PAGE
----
The EAT has decided that failure to pay a male employee enhanced shared parental pay, in circumstances where it paid enhanced pay to women on maternity leave, was not direct sex discrimination.
In the case of Capita Customer Management Ltd v Ali, the EAT overturned the Tribunal’s decision which had found sex discrimination on the basis that the claimant (who was planning to take shared parental leave) was entitled to compare himself with a woman taking maternity leave as they accepted that the main purpose of both types of leave is to care for the child.
In this case, female employees were entitled to maternity pay comprising 14 weeks’ basic pay followed by 25 weeks’ statutory maternity pay (SMP). Male employees were entitled to two weeks’ paid ordinary paternity leave and up to 26 weeks’ additional paternity leave which ‘may or may not be paid’. After his daughter was born the claimant took two weeks’ paid leave. He was informed that he was eligible for shared parental leave (SPL) but would only be paid statutory shared parental pay (SPP). He accepted that during the two week compulsory maternity period that special treatment was justified for women. However, he argued that after that period, maternity leave was about care for a child in the same way as shared parental leave. Therefore there was no justification for the lower level of shared parental pay under section 13(6)(b) of the Equality Act 2010 (which provides that special treatment afforded to a woman in connection with pregnancy or childbirth does not give rise to direct sex discrimination against men). The Tribunal agreed and found that he was subject to sex discrimination.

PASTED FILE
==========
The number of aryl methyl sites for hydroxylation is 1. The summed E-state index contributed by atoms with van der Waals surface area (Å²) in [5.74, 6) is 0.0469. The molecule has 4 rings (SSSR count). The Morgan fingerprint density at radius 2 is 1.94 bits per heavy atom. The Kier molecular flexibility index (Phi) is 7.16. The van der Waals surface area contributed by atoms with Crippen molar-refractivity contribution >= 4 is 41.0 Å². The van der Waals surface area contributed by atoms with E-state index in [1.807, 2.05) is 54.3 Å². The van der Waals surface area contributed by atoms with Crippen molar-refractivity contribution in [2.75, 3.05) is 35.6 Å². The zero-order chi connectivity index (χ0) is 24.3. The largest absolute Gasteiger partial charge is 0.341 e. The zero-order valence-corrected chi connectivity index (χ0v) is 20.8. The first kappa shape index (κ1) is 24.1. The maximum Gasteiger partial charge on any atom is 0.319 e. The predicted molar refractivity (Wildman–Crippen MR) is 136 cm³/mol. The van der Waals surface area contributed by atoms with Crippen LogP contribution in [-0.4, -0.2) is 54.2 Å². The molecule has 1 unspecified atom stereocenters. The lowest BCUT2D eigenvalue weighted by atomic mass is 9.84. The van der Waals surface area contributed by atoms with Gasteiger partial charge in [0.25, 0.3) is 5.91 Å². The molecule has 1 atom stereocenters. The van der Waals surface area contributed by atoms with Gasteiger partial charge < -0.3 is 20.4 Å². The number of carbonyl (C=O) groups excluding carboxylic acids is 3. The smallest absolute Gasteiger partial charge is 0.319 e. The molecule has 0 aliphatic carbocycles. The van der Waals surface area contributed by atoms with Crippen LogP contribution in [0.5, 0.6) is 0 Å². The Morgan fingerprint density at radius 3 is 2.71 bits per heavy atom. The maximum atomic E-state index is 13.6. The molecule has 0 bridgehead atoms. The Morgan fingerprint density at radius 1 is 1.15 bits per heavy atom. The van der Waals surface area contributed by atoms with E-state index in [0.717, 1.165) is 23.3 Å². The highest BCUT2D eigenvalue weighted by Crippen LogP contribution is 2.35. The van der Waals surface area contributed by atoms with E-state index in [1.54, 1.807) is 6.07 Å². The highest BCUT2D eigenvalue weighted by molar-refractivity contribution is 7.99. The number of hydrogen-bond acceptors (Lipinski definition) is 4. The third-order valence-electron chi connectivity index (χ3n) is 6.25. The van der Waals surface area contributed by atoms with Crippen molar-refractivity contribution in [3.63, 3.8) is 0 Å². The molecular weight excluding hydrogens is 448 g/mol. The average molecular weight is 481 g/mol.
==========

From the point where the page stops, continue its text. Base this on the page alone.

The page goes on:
In overturning the Tribunal’s decision, the EAT held that the purpose of shared parental leave is different to maternity leave. The main purpose of the Pregnant Workers Directive (which underpins UK legislation) is the health and wellbeing of the pregnant and birth mother, and provides for minimum of 14 weeks' maternity leave paid at least at the same level as statutory sick pay. The Parental Leave Directive is concerned with the care of the child and makes no provision for pay.
Therefore, the correct comparator for the claimant in this case was a woman on shared parental leave, and in this case she would have been treated equally in terms of leave and pay. In any event, the more favourable treatment given to women on maternity leave was rendered lawful by section 13(6)(b) of the Equality Act 2010.
Paula Bailey comments:
“This decision provides helpful clarification as there have been conflicting tribunal decisions on this issue. Employers who are still deciding whether to introduce enhanced shared parental pay which is comparable with enhanced maternity pay may want to “hold fire” for now. Another EAT decision is expected soon so it will be interesting to see if the same approach is taken.”